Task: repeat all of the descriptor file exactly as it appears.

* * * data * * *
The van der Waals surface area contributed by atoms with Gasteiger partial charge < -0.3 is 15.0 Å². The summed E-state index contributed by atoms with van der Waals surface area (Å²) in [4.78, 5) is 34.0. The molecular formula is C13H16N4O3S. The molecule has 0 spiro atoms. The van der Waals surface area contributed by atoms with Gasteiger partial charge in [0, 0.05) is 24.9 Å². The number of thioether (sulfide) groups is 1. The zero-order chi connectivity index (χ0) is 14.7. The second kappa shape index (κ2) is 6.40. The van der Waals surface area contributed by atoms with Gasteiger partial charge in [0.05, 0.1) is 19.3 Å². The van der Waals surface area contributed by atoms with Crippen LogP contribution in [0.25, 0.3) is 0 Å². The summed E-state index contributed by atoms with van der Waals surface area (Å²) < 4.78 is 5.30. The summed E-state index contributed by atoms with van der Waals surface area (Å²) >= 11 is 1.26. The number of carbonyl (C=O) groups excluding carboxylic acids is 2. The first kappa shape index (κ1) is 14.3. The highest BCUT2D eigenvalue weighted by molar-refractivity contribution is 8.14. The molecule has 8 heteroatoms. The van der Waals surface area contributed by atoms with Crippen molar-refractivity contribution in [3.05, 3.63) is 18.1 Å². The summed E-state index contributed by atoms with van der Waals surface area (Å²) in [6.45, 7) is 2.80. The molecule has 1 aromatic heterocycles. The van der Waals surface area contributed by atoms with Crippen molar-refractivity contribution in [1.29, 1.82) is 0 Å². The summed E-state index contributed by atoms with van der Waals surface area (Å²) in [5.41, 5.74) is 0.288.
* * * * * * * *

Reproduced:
The van der Waals surface area contributed by atoms with Gasteiger partial charge < -0.3 is 15.0 Å². The summed E-state index contributed by atoms with van der Waals surface area (Å²) in [4.78, 5) is 34.0. The molecular formula is C13H16N4O3S. The molecule has 0 spiro atoms. The van der Waals surface area contributed by atoms with Gasteiger partial charge in [0, 0.05) is 24.9 Å². The number of thioether (sulfide) groups is 1. The zero-order chi connectivity index (χ0) is 14.7. The second kappa shape index (κ2) is 6.40. The van der Waals surface area contributed by atoms with Gasteiger partial charge in [0.05, 0.1) is 19.3 Å². The van der Waals surface area contributed by atoms with Crippen LogP contribution in [0.25, 0.3) is 0 Å². The summed E-state index contributed by atoms with van der Waals surface area (Å²) < 4.78 is 5.30. The summed E-state index contributed by atoms with van der Waals surface area (Å²) >= 11 is 1.26. The number of carbonyl (C=O) groups excluding carboxylic acids is 2. The first kappa shape index (κ1) is 14.3. The highest BCUT2D eigenvalue weighted by molar-refractivity contribution is 8.14. The molecule has 8 heteroatoms. The van der Waals surface area contributed by atoms with Crippen molar-refractivity contribution in [3.05, 3.63) is 18.1 Å². The summed E-state index contributed by atoms with van der Waals surface area (Å²) in [6.45, 7) is 2.80. The molecule has 1 aromatic heterocycles. The van der Waals surface area contributed by atoms with Crippen molar-refractivity contribution in [1.29, 1.82) is 0 Å². The summed E-state index contributed by atoms with van der Waals surface area (Å²) in [5.41, 5.74) is 0.288.